Players might want to consider crossover sideboard cards like Celestial Purge or even Into the Roil that can reasonably interact with—if not crush—either side.


Marco De Pasquale's Faeries

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So ... No Grove of the Burnwillows?

There is no greater beneficiary of this particular rotation than Faeries. Previously the Punishing Fire combination could contain almost the entire Faeries deck. But now? It's on.

In particular Sower of Temptation jumps up in value by a gigantic number of zeroes.

Look for this one-time Standard boogeyman to be one of the most significant decks in the upcoming format.

As with all the decks in this article, the above Faeries deck is full of cards that aren't actually legal any more (for example Ancestral Visions).

The rotation of Mystical Teachings will affect the details of how the Five-Color Control (or however many) decks are constructed. So you won't see singleton copies of Pact of Negation (I mean other than the fact that Pact of Negation isn't actually legal any more), or main deck Celestial Purge, like Guillaume Wafo-Tapa played it in Amsterdam.

The spirit of this deck will be either Esper- or Grixis-based (or both), most likely topping up on Cruel Ultimatum and Grave Titan. Consider Michael Jacob's version, which—well before the hubbub and hype around the card in Standard—played four copies of Preordain!

Michael Jacob's Five-Color Control

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The pillars of many of the blue decks in the upcoming format will be Mana Leak and Cryptic Command. Look for all kinds of decks—from Faeries to Five-Color Control to even some creature decks—to run four of each.

Probable Mystical Teachings fill-in: Jace, the Mind Sculptor (I know; surprise, surprise).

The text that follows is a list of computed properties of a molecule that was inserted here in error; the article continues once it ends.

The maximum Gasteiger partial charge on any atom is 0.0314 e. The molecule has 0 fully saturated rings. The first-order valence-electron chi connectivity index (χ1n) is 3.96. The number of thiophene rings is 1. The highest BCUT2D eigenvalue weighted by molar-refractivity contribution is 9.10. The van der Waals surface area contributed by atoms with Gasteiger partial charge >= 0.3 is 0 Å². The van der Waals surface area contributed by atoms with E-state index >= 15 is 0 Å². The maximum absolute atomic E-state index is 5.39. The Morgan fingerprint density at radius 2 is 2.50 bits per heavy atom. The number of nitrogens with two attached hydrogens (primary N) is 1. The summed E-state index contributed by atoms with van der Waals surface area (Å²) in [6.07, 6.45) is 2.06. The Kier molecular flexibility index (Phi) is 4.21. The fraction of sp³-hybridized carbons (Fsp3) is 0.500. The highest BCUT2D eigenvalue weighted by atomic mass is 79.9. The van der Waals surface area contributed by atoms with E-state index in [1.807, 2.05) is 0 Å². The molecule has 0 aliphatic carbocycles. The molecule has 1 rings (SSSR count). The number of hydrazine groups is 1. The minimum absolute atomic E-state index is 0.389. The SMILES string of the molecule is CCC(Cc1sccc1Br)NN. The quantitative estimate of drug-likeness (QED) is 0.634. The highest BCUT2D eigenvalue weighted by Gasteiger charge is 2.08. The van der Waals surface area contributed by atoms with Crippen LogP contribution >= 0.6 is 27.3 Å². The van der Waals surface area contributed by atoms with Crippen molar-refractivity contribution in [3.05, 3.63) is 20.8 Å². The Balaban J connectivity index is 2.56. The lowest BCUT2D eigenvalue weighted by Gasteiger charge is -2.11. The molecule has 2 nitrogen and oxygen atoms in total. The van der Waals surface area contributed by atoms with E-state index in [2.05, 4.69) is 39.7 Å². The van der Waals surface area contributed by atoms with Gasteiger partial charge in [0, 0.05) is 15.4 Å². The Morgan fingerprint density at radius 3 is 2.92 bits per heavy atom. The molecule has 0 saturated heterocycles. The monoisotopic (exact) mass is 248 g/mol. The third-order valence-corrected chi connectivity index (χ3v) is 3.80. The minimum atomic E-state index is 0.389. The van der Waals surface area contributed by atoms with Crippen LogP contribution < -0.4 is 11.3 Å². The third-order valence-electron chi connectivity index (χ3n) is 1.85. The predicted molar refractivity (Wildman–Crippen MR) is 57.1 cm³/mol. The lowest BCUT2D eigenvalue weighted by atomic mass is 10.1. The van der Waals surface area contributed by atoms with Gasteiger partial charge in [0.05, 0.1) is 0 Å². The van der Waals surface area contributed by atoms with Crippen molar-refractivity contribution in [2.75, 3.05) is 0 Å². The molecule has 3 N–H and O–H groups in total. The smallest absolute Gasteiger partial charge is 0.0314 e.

Animals and Onion Rings

We are framework-poor, not framework-less.

As you can see from the many above deck lists, we have a general idea of what might show up on Day Three. There are a couple of good combos. We know there will be control decks. But of all the deck types, the most varied—and likely most populous—will be various incarnations of creature decks.

The most glaring rotation for this cadre of decks will be Tarmogoyf. Many different decks all played it. Does this cause a deck like White Weenie to gain value? Everyone else lost their ace, but the deck that won the Pro Tour stays intact? Might be something there.

Here are a couple of different kinds of creature decks that we are sure to see:

Thomas Ma's Jund

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While this strategy lost both the Punishing Fire combo and Tarmogoyf, it is likely Jund will be one of the most popular decks ... just like it was in Standard.

Brad Nelson's Doran

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The Doran deck loses Tarmogoyf, but keeps its greatest advantage ... its mana! In a format where other people are getting actual Forest or Swamp with a Verdant Catacombs, being the one with the Murmuring Bosk gives you a delicious advantage.

Paul Rietzl's White Weenie

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Two Top 8 appearances? Check.

Designed by Hall of Famer-to-be Gabriel Nassif? Check.

Siron-like win in the hands of Rietzl? Check.

And it lost ... What exactly?

Certainly Flagstones of Trokair, Horizon Canopy, and Mana Tithe are non-zero losses, but it seems that one of the most effective decks of the PT lost the least with the rotation.

Brian Kowal's Mythic

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The Extended incarnation of Mythic—from the mind of Mowshowitz himself.

You know what this deck lost? One Horizon Canopy. That's right: Tarmogoyf was just too small.

Should be fun ... just like the old days!